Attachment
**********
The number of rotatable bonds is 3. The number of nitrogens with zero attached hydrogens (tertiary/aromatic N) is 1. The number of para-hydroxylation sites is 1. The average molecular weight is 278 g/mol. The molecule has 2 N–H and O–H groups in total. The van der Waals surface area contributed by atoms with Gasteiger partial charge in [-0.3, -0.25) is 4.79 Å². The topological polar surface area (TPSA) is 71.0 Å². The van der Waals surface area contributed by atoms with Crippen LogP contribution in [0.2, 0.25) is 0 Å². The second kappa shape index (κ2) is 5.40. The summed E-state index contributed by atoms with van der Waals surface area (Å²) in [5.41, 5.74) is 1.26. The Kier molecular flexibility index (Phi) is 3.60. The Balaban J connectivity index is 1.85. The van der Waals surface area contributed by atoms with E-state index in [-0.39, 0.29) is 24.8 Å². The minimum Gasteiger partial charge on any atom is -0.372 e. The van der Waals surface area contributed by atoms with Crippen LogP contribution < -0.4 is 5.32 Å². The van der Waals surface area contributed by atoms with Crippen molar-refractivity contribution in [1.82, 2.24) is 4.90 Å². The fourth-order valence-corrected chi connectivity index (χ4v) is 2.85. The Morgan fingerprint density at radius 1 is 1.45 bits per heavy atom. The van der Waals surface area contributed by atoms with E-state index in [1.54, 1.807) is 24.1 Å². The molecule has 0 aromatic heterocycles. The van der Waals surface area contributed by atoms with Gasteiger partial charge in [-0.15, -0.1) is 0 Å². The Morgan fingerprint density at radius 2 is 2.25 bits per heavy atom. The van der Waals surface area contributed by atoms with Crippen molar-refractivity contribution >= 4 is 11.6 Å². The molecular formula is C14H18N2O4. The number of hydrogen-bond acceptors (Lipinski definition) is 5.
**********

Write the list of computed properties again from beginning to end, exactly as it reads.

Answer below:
The number of rotatable bonds is 3. The number of nitrogens with zero attached hydrogens (tertiary/aromatic N) is 1. The number of para-hydroxylation sites is 1. The average molecular weight is 278 g/mol. The molecule has 2 N–H and O–H groups in total. The van der Waals surface area contributed by atoms with Gasteiger partial charge in [-0.3, -0.25) is 4.79 Å². The topological polar surface area (TPSA) is 71.0 Å². The van der Waals surface area contributed by atoms with Crippen LogP contribution in [0.2, 0.25) is 0 Å². The second kappa shape index (κ2) is 5.40. The summed E-state index contributed by atoms with van der Waals surface area (Å²) in [5.41, 5.74) is 1.26. The Kier molecular flexibility index (Phi) is 3.60. The Balaban J connectivity index is 1.85. The van der Waals surface area contributed by atoms with E-state index in [-0.39, 0.29) is 24.8 Å². The minimum Gasteiger partial charge on any atom is -0.372 e. The van der Waals surface area contributed by atoms with Crippen LogP contribution < -0.4 is 5.32 Å². The van der Waals surface area contributed by atoms with Crippen molar-refractivity contribution in [1.82, 2.24) is 4.90 Å². The fourth-order valence-corrected chi connectivity index (χ4v) is 2.85. The Morgan fingerprint density at radius 1 is 1.45 bits per heavy atom. The van der Waals surface area contributed by atoms with E-state index in [1.54, 1.807) is 24.1 Å². The molecule has 0 aromatic heterocycles. The van der Waals surface area contributed by atoms with Gasteiger partial charge in [-0.15, -0.1) is 0 Å². The Morgan fingerprint density at radius 2 is 2.25 bits per heavy atom. The van der Waals surface area contributed by atoms with Crippen molar-refractivity contribution >= 4 is 11.6 Å². The molecular formula is C14H18N2O4. The number of hydrogen-bond acceptors (Lipinski definition) is 5.